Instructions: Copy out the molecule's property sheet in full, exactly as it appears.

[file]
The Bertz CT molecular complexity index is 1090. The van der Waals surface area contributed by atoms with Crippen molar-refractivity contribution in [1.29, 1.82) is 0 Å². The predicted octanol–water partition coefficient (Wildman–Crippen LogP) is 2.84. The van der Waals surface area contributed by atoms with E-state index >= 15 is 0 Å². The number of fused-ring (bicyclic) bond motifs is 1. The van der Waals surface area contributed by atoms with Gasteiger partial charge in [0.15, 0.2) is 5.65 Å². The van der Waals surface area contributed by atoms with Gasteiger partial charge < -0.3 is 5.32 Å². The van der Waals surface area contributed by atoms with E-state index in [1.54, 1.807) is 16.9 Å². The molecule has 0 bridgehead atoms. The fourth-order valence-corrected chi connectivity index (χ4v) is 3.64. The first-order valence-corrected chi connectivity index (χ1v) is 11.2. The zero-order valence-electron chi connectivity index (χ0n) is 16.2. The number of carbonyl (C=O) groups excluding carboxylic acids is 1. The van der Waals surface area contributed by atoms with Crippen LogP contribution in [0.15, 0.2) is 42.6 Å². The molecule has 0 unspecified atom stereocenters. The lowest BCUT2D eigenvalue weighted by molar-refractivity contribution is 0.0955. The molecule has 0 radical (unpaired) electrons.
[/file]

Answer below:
The Bertz CT molecular complexity index is 1090. The van der Waals surface area contributed by atoms with Crippen molar-refractivity contribution in [1.29, 1.82) is 0 Å². The predicted octanol–water partition coefficient (Wildman–Crippen LogP) is 2.84. The van der Waals surface area contributed by atoms with E-state index >= 15 is 0 Å². The number of fused-ring (bicyclic) bond motifs is 1. The van der Waals surface area contributed by atoms with Gasteiger partial charge in [0.15, 0.2) is 5.65 Å². The van der Waals surface area contributed by atoms with Gasteiger partial charge < -0.3 is 5.32 Å². The van der Waals surface area contributed by atoms with E-state index in [1.54, 1.807) is 16.9 Å². The molecule has 0 bridgehead atoms. The fourth-order valence-corrected chi connectivity index (χ4v) is 3.64. The first-order valence-corrected chi connectivity index (χ1v) is 11.2. The zero-order valence-electron chi connectivity index (χ0n) is 16.2. The number of carbonyl (C=O) groups excluding carboxylic acids is 1. The van der Waals surface area contributed by atoms with Crippen LogP contribution in [0.15, 0.2) is 42.6 Å². The molecule has 0 unspecified atom stereocenters. The lowest BCUT2D eigenvalue weighted by molar-refractivity contribution is 0.0955. The molecule has 0 radical (unpaired) electrons.